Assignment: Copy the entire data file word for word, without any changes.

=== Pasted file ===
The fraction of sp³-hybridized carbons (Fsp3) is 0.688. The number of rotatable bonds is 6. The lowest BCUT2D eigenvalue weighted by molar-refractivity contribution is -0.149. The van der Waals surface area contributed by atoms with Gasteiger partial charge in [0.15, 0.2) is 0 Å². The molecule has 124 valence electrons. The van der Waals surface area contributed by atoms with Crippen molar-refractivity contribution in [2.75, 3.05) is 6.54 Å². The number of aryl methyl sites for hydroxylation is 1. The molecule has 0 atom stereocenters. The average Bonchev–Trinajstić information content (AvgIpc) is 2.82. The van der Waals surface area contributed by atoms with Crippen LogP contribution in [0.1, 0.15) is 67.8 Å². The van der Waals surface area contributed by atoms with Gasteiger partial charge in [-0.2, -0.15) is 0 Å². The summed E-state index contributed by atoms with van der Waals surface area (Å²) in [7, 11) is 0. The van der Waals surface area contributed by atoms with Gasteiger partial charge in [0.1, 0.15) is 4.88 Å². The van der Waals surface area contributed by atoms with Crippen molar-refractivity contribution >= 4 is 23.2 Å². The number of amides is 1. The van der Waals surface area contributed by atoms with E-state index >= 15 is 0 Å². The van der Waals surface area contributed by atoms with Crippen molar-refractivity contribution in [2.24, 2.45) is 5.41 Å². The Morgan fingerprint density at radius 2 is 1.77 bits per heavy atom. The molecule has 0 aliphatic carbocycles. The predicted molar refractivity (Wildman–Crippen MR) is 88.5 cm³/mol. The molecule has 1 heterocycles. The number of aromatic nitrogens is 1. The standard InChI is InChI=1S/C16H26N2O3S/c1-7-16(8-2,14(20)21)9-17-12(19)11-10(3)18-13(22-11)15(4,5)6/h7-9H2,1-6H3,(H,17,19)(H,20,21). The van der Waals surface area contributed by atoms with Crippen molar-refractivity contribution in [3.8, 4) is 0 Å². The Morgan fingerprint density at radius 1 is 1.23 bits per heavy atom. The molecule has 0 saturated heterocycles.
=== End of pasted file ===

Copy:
The fraction of sp³-hybridized carbons (Fsp3) is 0.688. The number of rotatable bonds is 6. The lowest BCUT2D eigenvalue weighted by molar-refractivity contribution is -0.149. The van der Waals surface area contributed by atoms with Gasteiger partial charge in [0.15, 0.2) is 0 Å². The molecule has 124 valence electrons. The van der Waals surface area contributed by atoms with Crippen molar-refractivity contribution in [2.75, 3.05) is 6.54 Å². The number of aryl methyl sites for hydroxylation is 1. The molecule has 0 atom stereocenters. The average Bonchev–Trinajstić information content (AvgIpc) is 2.82. The van der Waals surface area contributed by atoms with Crippen LogP contribution in [0.1, 0.15) is 67.8 Å². The van der Waals surface area contributed by atoms with Gasteiger partial charge in [-0.2, -0.15) is 0 Å². The summed E-state index contributed by atoms with van der Waals surface area (Å²) in [7, 11) is 0. The van der Waals surface area contributed by atoms with Gasteiger partial charge in [0.1, 0.15) is 4.88 Å². The van der Waals surface area contributed by atoms with Crippen molar-refractivity contribution >= 4 is 23.2 Å². The number of amides is 1. The van der Waals surface area contributed by atoms with E-state index >= 15 is 0 Å². The van der Waals surface area contributed by atoms with Crippen molar-refractivity contribution in [2.24, 2.45) is 5.41 Å². The Morgan fingerprint density at radius 2 is 1.77 bits per heavy atom. The molecule has 0 aliphatic carbocycles. The predicted molar refractivity (Wildman–Crippen MR) is 88.5 cm³/mol. The molecule has 1 heterocycles. The number of aromatic nitrogens is 1. The standard InChI is InChI=1S/C16H26N2O3S/c1-7-16(8-2,14(20)21)9-17-12(19)11-10(3)18-13(22-11)15(4,5)6/h7-9H2,1-6H3,(H,17,19)(H,20,21). The van der Waals surface area contributed by atoms with Crippen molar-refractivity contribution in [3.8, 4) is 0 Å². The Morgan fingerprint density at radius 1 is 1.23 bits per heavy atom. The molecule has 0 saturated heterocycles.